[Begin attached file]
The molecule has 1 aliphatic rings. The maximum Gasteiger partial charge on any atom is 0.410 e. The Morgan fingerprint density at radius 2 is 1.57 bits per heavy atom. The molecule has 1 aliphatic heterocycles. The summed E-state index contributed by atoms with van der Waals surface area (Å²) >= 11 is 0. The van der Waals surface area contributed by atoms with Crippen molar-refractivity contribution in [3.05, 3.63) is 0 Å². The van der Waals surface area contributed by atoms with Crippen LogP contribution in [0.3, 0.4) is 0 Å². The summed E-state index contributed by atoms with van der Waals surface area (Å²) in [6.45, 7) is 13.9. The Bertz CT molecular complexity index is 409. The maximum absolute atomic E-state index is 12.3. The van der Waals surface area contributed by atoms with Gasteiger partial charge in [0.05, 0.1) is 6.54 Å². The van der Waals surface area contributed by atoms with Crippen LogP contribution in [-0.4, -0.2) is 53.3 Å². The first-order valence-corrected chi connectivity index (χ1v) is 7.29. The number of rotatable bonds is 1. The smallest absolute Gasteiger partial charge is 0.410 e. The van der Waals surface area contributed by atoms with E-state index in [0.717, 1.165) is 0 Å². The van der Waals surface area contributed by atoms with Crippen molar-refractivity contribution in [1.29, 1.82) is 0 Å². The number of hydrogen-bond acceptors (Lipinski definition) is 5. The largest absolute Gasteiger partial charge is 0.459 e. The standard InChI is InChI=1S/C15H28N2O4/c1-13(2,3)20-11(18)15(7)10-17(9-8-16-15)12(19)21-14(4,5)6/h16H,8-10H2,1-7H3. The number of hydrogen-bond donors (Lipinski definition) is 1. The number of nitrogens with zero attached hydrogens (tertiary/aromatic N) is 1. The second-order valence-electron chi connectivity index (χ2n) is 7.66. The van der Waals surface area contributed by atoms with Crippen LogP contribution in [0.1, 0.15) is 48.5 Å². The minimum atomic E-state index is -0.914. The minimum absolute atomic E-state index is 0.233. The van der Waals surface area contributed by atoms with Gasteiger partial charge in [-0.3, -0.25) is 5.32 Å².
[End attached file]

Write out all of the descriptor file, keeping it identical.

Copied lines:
The molecule has 1 aliphatic rings. The maximum Gasteiger partial charge on any atom is 0.410 e. The Morgan fingerprint density at radius 2 is 1.57 bits per heavy atom. The molecule has 1 aliphatic heterocycles. The summed E-state index contributed by atoms with van der Waals surface area (Å²) >= 11 is 0. The van der Waals surface area contributed by atoms with Crippen molar-refractivity contribution in [3.05, 3.63) is 0 Å². The van der Waals surface area contributed by atoms with Crippen LogP contribution in [0.3, 0.4) is 0 Å². The summed E-state index contributed by atoms with van der Waals surface area (Å²) in [6.45, 7) is 13.9. The Bertz CT molecular complexity index is 409. The maximum absolute atomic E-state index is 12.3. The van der Waals surface area contributed by atoms with Gasteiger partial charge in [0.05, 0.1) is 6.54 Å². The van der Waals surface area contributed by atoms with Crippen LogP contribution in [-0.4, -0.2) is 53.3 Å². The first-order valence-corrected chi connectivity index (χ1v) is 7.29. The number of rotatable bonds is 1. The smallest absolute Gasteiger partial charge is 0.410 e. The van der Waals surface area contributed by atoms with E-state index in [0.717, 1.165) is 0 Å². The van der Waals surface area contributed by atoms with Crippen molar-refractivity contribution in [1.29, 1.82) is 0 Å². The number of hydrogen-bond acceptors (Lipinski definition) is 5. The largest absolute Gasteiger partial charge is 0.459 e. The standard InChI is InChI=1S/C15H28N2O4/c1-13(2,3)20-11(18)15(7)10-17(9-8-16-15)12(19)21-14(4,5)6/h16H,8-10H2,1-7H3. The number of hydrogen-bond donors (Lipinski definition) is 1. The number of nitrogens with zero attached hydrogens (tertiary/aromatic N) is 1. The second-order valence-electron chi connectivity index (χ2n) is 7.66. The van der Waals surface area contributed by atoms with Crippen LogP contribution in [0.1, 0.15) is 48.5 Å². The minimum atomic E-state index is -0.914. The minimum absolute atomic E-state index is 0.233. The van der Waals surface area contributed by atoms with Gasteiger partial charge in [-0.3, -0.25) is 5.32 Å².